Apifera Farm - where art, story, animals & woman merge. Home to artist Katherine Dunn

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©Katherine Dunn.

Thursday, April 01, 2010

Musings amongst cats and graves

The torrent of cold rains and winds of the past two days have subsided leaving the blue ceiling of the gods to once again cover all the heads here at Apifera. I took time to visit the front gardens, accompanied by the front porch gang. Long time readers know the story of the Apifera cats, how one Mama kept having morning, noon and midnight dalliances, procreating like a bunny. Before I could get every new litter trapped, spayed and neutered, the original 5 cats in the barn turned into 25. Some of those were strays that obviously heard the word "Apifera" in the wind of our Savannah Oaks, found their way to the barn and took refuge creating the feral empire of today. Since then, we are down to 12 cats due to death by natural causes, but all are fixed, including the survivalist herself, Mama Kitty [the calico on the wicker]. To this day, Mama will not allow anyone within 5 feet of her [that alone took years].

The original barn cat gang of '04 split up, and Plum, Little Orange, Mama and now BW, all live on the front porch. Big Tony lives in the Big House, and has bedroom privileges. BW has 'fireplace and TV watching' privileges' and try as he does to overtake Big Tony's spot, he won't...as long as Big Tony is with us. We expect Big Tony to never die- because I very clearly told him one day, "Look, things die, I'll die, Martyn will die, but you will not die. Let's just get that straight." He cared not, for life and death intertwine for the cats.

The front garden is where Pumpkin Head is buried, brother to Orange, and his grave sits by the infamous rooster, Ward. Just over the split rail is Sheep Hill, where our beloved head ewe, mistress to the flock, is buried with her three lambs; beside her his Coral Bell and her triplets, and the still born lamb of Blue. I was thinking about graves, and how they are really for the living. We can still go to a grave and "attend" it, like a sick old man who needs his hair trimmed because he can't manage on his own. It allows us to continue to nurture the deceased, even if the deceased is long gone, partaking in that mysterious road trip everyone is so curious about.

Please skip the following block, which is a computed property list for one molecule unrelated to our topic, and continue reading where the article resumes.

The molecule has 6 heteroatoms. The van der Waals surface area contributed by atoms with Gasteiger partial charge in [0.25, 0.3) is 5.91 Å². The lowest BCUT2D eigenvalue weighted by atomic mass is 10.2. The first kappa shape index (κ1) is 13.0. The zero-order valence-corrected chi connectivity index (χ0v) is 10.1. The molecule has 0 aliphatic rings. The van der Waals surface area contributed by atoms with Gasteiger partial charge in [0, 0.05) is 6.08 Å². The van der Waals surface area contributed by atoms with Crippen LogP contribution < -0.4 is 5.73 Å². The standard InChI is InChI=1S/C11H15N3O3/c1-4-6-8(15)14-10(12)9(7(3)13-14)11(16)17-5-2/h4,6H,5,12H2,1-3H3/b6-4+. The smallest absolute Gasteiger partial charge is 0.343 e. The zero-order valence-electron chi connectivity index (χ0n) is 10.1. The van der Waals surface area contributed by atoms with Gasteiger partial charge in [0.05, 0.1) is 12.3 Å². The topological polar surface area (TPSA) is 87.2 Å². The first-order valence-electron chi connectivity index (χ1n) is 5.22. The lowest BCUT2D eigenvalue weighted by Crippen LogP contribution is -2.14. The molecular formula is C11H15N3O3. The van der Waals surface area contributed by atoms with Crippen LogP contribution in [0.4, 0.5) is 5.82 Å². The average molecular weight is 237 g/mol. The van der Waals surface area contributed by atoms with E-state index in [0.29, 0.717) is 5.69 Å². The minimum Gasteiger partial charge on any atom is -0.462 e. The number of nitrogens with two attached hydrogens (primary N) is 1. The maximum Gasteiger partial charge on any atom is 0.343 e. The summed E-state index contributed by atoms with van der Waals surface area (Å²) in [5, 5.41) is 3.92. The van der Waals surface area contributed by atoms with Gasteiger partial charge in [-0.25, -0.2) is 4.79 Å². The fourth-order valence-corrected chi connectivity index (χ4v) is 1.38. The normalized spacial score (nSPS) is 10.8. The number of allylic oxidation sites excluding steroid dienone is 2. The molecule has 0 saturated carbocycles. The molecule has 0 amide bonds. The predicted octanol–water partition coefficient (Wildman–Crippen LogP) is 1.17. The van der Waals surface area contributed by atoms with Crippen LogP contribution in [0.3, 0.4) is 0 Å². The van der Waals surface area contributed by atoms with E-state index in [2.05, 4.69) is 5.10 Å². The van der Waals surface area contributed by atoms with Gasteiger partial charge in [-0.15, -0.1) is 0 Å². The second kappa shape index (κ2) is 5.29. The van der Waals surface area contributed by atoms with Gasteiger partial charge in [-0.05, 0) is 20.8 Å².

My father's ashes are sprinkled near these graves, on the Rugosa bushes. When I first scattered them, I would go visit them each day, and could see little bone flecks. Sometimes I'd pick them up, and talk to them, or just be with them. One day I went, and all the ash chips were gone, except one, and I held it in my hand, and tossed it to the wind.

Now my visits to the garden are different. I still attend the graves, but I relish in the soil that has been nurtured by the dead, and I marvel at the beauty of the quince in spring. I watch the cats be cats, climbing on tombstones in play. The graves are one more thing that connect me to this farm and give me a sense of place. How do you leave land after your bury life on it? It happens all the time, circumstances change, people move on. I think about that and I suppose if I had to leave Apifera, it would simply cease to exist, so it wouldn't matter to me, perhaps.

When I was about to go in, I caught the final picture of Plum and Orange, sitting together on Rosie's grave, looking at life all around them.

"These are the good old days,boys," I told them as I walked back to the house.